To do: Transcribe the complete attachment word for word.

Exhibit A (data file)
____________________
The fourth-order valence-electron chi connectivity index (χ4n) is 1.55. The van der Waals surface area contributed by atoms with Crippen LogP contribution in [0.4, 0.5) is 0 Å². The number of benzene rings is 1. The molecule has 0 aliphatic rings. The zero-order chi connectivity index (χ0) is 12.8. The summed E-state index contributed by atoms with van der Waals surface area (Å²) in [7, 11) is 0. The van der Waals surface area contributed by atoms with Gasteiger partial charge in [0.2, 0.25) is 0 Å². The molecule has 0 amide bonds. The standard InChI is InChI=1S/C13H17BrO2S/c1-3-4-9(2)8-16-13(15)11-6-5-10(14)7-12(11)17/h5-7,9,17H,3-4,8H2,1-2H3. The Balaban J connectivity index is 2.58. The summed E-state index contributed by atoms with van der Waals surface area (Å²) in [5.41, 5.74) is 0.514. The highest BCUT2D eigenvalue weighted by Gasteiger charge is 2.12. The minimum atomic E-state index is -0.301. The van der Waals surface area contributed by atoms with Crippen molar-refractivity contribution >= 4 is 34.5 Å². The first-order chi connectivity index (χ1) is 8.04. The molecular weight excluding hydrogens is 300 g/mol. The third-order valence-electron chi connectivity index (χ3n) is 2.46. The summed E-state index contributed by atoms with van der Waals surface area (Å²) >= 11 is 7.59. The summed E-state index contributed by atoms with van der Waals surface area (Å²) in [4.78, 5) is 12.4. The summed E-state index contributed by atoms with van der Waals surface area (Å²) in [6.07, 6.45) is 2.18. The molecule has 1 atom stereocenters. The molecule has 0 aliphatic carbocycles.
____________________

The fourth-order valence-electron chi connectivity index (χ4n) is 1.55. The van der Waals surface area contributed by atoms with Crippen LogP contribution in [0.4, 0.5) is 0 Å². The number of benzene rings is 1. The molecule has 0 aliphatic rings. The zero-order chi connectivity index (χ0) is 12.8. The summed E-state index contributed by atoms with van der Waals surface area (Å²) in [7, 11) is 0. The van der Waals surface area contributed by atoms with Gasteiger partial charge in [0.2, 0.25) is 0 Å². The molecule has 0 amide bonds. The standard InChI is InChI=1S/C13H17BrO2S/c1-3-4-9(2)8-16-13(15)11-6-5-10(14)7-12(11)17/h5-7,9,17H,3-4,8H2,1-2H3. The Balaban J connectivity index is 2.58. The summed E-state index contributed by atoms with van der Waals surface area (Å²) in [5.41, 5.74) is 0.514. The highest BCUT2D eigenvalue weighted by Gasteiger charge is 2.12. The minimum atomic E-state index is -0.301. The van der Waals surface area contributed by atoms with Crippen molar-refractivity contribution >= 4 is 34.5 Å². The first-order chi connectivity index (χ1) is 8.04. The molecular weight excluding hydrogens is 300 g/mol. The third-order valence-electron chi connectivity index (χ3n) is 2.46. The summed E-state index contributed by atoms with van der Waals surface area (Å²) >= 11 is 7.59. The summed E-state index contributed by atoms with van der Waals surface area (Å²) in [4.78, 5) is 12.4. The summed E-state index contributed by atoms with van der Waals surface area (Å²) in [6.07, 6.45) is 2.18. The molecule has 1 atom stereocenters. The molecule has 0 aliphatic carbocycles.